3. To show the world that we exist far beyond the limitations of what Nigerian author Chimamanda Ngozi Adichie popularized in her TedX talk as “the danger of the single story.” There are too few healthy, honest, representations of Mixed-with-Black identities in all of this nation’s art, culture, entertainment or history.
4. True story: I wrote this book to clapback against President Barack H. Obama’s description of himself (and, by extension, all Mixed people) as a “mutt” in his very first public address following the historic 2008 election. I realize that he didn’t know any better, but since he was the most powerful, famous Biracially Black human in all of U.S. history, I had no choice but to address his insult.
BPM: Can you share with us something about the book that isn’t in the blurb?
I did not want to write this book! It was literally a non-negotiable karmic assignment from ALL of my Ancestors. I am adept at writing fiction, nonfiction, journalism, etc. But memoir kicked my behind! I struggled and suffered for five long years, never feeling that I had any kind of grip on what I was creating. Writing this book was a major initiation for me. It took me all the way through the fire over and over again.
BPM: What separates this story from the millions of other books on the shelves?
Never before in all of USA literature, culture, art, entertainment or history has there been this kind of raw, in-your-face portrayal of a Mixed-race journey that goes against all of society’s rules. As many reviews of the book say, SWIRL GIRL…is very timely and relevant right now.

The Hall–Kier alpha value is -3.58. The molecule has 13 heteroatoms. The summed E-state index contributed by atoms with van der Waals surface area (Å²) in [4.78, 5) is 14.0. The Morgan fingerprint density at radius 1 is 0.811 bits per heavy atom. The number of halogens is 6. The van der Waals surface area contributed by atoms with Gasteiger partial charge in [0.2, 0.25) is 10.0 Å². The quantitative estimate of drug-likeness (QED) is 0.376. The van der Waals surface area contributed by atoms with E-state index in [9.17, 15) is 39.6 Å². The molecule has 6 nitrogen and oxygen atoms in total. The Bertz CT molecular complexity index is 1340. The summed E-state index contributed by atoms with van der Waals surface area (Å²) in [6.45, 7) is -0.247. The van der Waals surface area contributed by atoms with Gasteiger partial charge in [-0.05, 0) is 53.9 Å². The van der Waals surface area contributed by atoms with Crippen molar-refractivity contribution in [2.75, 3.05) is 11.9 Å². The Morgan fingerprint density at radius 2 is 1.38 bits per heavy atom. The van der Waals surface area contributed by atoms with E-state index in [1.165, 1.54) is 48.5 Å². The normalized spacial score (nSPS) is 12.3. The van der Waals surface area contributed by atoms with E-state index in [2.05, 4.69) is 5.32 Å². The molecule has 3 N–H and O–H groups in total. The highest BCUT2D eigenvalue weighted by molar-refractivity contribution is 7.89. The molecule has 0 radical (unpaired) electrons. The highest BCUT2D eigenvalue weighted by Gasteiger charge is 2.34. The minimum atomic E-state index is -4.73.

BPM: I read on your website that you had to navigate the minefields of race relations, skin and hair politics, and the never-ending “What are you?” questions. What was that like for you as teenager and/or emerging adult?
Having to navigate what I call the trifecta of Mixed-race identity, being very light-skinned, AND racially-ambiguous looking has dominated my life, both growing up, and today. Think of it this way: it is an issue in every interaction with every human being I encounter in every context.
There is never a day off. There is never a time when I can anticipate or know in advance how I will be perceived or received.
Growing up, it prompted my journey to find a word or phrase that told my whole story at once, that answered the questions before they were asked, and deflated the inevitable assumptions, misconceptions, and misperceptions about me. It kept me on guard but it also made me bold, unapologetic, and fearless as I grew into adulthood.
BPM: Is writing easy for you? Do you feel lonely being a writer during the creative process?
Writing is never easy. It is sometimes natural. But writing SWIRL GIRL: Coming of Race in the USA was extremely difficult because writing memoir does not come naturally to me. I never feel lonely. My Ancestors, angels, and my very bossy, demanding, and supportive Muse keep me company. And when I’m writing fiction, my characters command my attention.
BPM: Did any of the recent racial tension inspire your writing?
The recent racial tensions are a more heightened public version of my everyday life. The memoir was already published when they were gearing up. They have inspired some blog posts at www.blackandblewish.com.